This morning, we thought long and hard about what “the good fight of faith” might actually mean. Our published curriculum said it was the fight against “all that was false,” and we thought that perhaps this amounts to a “fight against ourselves,” in particular because we are often tempted to seek goods other than God, in particular money. (Since “the love of money is the root of all evil” and because “in their eagerness to be rich some have wandered away from the faith and pierced themselves with many pains” 1 Timothy 6:10, and we thought recent newspaper headlines might offer a very public illustration of that.) Maybe because we think security comes from money, or maybe because we value comfort or leisure; or whatever it is besides God. So that remembering and trusting that God really is the greatest good is part of that struggle of faith. And so is not letting go of that remembrance and trust, even when the formulaic way people say “God is good” sometimes when it is the “right” thing to say at church ends up sounding more like “I’m a really good Christian. What about you?” We have all had our issues with church. But we keep coming back.
Then in church, where for Lent we are thinking about “Who is God? Who are we? What are we going to do about that?”, we were reminded that “if it were up to me” is an often ominous phrase, the prelude to a conflict – as in “if it were up to me, we would have left on time …” The Bible gives us a lot of glimpses into situations in which characters are essentially saying “if it were up to me …” – like in Mark 8:31-35, where Peter tells Jesus not to go on about being rejected by the authorities and killed … but, it isn’t up to Peter. And if it were up to us we would probably prefer to be able to follow Jesus without having to take up a cross and lose our lives as a prerequisite. But, it isn’t up to us, either. And it’s not because “Jesus wants to be the boss,” but because Jesus actually is the boss. And difficult as it is for us to wrap our heads around this sometimes, God actually does know us better than we know ourselves, and certainly loves us better than we love ourselves. Jesus’ greatest interest is our best interest. When Jesus tells the disciples – including us – that the way to life lies through and beyond the cross and death, it’s basically about informed consent. We don’t have to go that way … but that’s the Way Jesus is going.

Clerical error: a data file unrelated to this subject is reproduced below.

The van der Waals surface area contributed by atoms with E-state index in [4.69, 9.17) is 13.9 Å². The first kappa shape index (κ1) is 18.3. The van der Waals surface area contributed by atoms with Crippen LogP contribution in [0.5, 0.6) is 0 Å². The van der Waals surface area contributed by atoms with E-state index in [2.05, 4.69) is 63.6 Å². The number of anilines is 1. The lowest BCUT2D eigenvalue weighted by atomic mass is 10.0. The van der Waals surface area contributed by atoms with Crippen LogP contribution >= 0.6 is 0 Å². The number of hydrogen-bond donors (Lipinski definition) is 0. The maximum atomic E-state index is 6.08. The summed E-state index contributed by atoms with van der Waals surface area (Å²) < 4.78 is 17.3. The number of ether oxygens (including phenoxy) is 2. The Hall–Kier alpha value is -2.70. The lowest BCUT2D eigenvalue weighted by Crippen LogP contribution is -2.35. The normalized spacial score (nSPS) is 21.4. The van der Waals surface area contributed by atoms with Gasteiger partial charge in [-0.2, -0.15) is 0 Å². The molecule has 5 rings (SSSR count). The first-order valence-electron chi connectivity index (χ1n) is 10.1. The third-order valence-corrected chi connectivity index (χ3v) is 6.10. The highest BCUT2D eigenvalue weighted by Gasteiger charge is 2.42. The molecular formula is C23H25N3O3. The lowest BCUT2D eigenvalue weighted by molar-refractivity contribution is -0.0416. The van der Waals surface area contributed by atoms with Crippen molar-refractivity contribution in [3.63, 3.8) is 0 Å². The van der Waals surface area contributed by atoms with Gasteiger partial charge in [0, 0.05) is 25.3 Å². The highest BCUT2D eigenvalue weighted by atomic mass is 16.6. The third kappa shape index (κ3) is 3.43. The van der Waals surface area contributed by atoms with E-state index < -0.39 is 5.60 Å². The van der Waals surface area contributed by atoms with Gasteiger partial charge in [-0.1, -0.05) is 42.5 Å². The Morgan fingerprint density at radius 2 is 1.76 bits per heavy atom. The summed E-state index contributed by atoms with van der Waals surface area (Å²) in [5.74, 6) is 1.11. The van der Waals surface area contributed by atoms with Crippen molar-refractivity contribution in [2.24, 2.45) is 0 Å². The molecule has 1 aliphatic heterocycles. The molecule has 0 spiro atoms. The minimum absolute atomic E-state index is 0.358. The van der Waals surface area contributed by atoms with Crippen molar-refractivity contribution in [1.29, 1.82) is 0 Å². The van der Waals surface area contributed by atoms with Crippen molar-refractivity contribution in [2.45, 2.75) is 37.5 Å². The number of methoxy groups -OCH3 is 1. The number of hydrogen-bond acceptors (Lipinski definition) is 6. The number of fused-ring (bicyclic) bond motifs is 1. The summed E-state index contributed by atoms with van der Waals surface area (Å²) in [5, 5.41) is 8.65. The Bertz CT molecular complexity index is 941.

[It reminded me: Almost 20 years ago, I got to go to Petra. Mom told me she had always wanted to go to Petra, from the time she saw pictures of it in a magazine when she was a girl. So I promised her I would bring back pictures of all the “buildings.” It turns out one of them is a serious hike, up rocks, above the main valley, not a walk designed for a middle-aged fat girl who hadn’t quit smoking yet. Informed consent. Because I didn’t have to make that hike … unless I wanted that picture for my mom. Mom got her picture. And I survived, but that’s another story.]
And then after church I got to go sit with the grownups because sometimes that’s how things work out. The group is reading A Bigger Table by John Pavlovitz, and discussing it. We all struggle with trying to imagine what that bigger table will look like; how, concretely, to overcome our certainties and tribal loyalties and think about really being present with other people, in all their annoying difference from us … as our pastor has been thinking, that presence really seems like the embodiment of what we mean by grace. It’s not like we have to learn to see past all these dividing lines and remember and trust that our enemies are also made in the image of God and are no less beloved of God than we are … but that’s the way Jesus said to go.